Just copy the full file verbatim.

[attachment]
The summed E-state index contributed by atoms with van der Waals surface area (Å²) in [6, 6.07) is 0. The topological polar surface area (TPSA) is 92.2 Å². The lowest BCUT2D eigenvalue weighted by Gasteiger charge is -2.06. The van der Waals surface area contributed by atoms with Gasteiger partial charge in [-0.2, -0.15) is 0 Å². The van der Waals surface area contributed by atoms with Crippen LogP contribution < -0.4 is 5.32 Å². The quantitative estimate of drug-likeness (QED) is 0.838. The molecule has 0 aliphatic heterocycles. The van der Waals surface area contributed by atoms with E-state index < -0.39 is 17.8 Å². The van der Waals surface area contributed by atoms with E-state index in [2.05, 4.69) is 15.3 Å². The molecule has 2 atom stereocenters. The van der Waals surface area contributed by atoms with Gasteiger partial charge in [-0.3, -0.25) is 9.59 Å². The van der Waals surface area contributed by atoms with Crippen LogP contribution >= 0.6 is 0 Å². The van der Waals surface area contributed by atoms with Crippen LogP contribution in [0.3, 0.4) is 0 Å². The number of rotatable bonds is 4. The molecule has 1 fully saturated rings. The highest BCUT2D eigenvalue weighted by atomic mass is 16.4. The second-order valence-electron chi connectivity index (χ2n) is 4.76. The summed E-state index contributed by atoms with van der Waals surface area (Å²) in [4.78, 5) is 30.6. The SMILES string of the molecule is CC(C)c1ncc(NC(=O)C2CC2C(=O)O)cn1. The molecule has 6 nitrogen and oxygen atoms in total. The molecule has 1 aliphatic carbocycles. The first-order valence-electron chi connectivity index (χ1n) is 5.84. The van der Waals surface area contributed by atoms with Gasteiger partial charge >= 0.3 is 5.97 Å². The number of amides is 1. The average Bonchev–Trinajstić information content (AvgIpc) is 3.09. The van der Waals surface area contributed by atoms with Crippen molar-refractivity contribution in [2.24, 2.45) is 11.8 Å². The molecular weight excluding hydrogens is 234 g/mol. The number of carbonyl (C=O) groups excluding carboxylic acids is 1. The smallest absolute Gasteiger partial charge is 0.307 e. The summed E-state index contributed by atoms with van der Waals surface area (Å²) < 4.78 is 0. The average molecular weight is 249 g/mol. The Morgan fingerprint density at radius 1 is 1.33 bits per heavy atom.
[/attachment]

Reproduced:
The summed E-state index contributed by atoms with van der Waals surface area (Å²) in [6, 6.07) is 0. The topological polar surface area (TPSA) is 92.2 Å². The lowest BCUT2D eigenvalue weighted by Gasteiger charge is -2.06. The van der Waals surface area contributed by atoms with Gasteiger partial charge in [-0.2, -0.15) is 0 Å². The van der Waals surface area contributed by atoms with Crippen LogP contribution < -0.4 is 5.32 Å². The quantitative estimate of drug-likeness (QED) is 0.838. The molecule has 0 aliphatic heterocycles. The van der Waals surface area contributed by atoms with E-state index < -0.39 is 17.8 Å². The van der Waals surface area contributed by atoms with E-state index in [2.05, 4.69) is 15.3 Å². The molecule has 2 atom stereocenters. The van der Waals surface area contributed by atoms with Gasteiger partial charge in [-0.3, -0.25) is 9.59 Å². The van der Waals surface area contributed by atoms with Crippen LogP contribution >= 0.6 is 0 Å². The van der Waals surface area contributed by atoms with Crippen LogP contribution in [0.3, 0.4) is 0 Å². The number of rotatable bonds is 4. The molecule has 1 fully saturated rings. The highest BCUT2D eigenvalue weighted by atomic mass is 16.4. The second-order valence-electron chi connectivity index (χ2n) is 4.76. The summed E-state index contributed by atoms with van der Waals surface area (Å²) in [4.78, 5) is 30.6. The SMILES string of the molecule is CC(C)c1ncc(NC(=O)C2CC2C(=O)O)cn1. The molecule has 6 nitrogen and oxygen atoms in total. The molecule has 1 aliphatic carbocycles. The first-order valence-electron chi connectivity index (χ1n) is 5.84. The van der Waals surface area contributed by atoms with Gasteiger partial charge >= 0.3 is 5.97 Å². The number of amides is 1. The average Bonchev–Trinajstić information content (AvgIpc) is 3.09. The van der Waals surface area contributed by atoms with Crippen molar-refractivity contribution in [2.24, 2.45) is 11.8 Å². The molecular weight excluding hydrogens is 234 g/mol. The number of carbonyl (C=O) groups excluding carboxylic acids is 1. The smallest absolute Gasteiger partial charge is 0.307 e. The summed E-state index contributed by atoms with van der Waals surface area (Å²) < 4.78 is 0. The average molecular weight is 249 g/mol. The Morgan fingerprint density at radius 1 is 1.33 bits per heavy atom.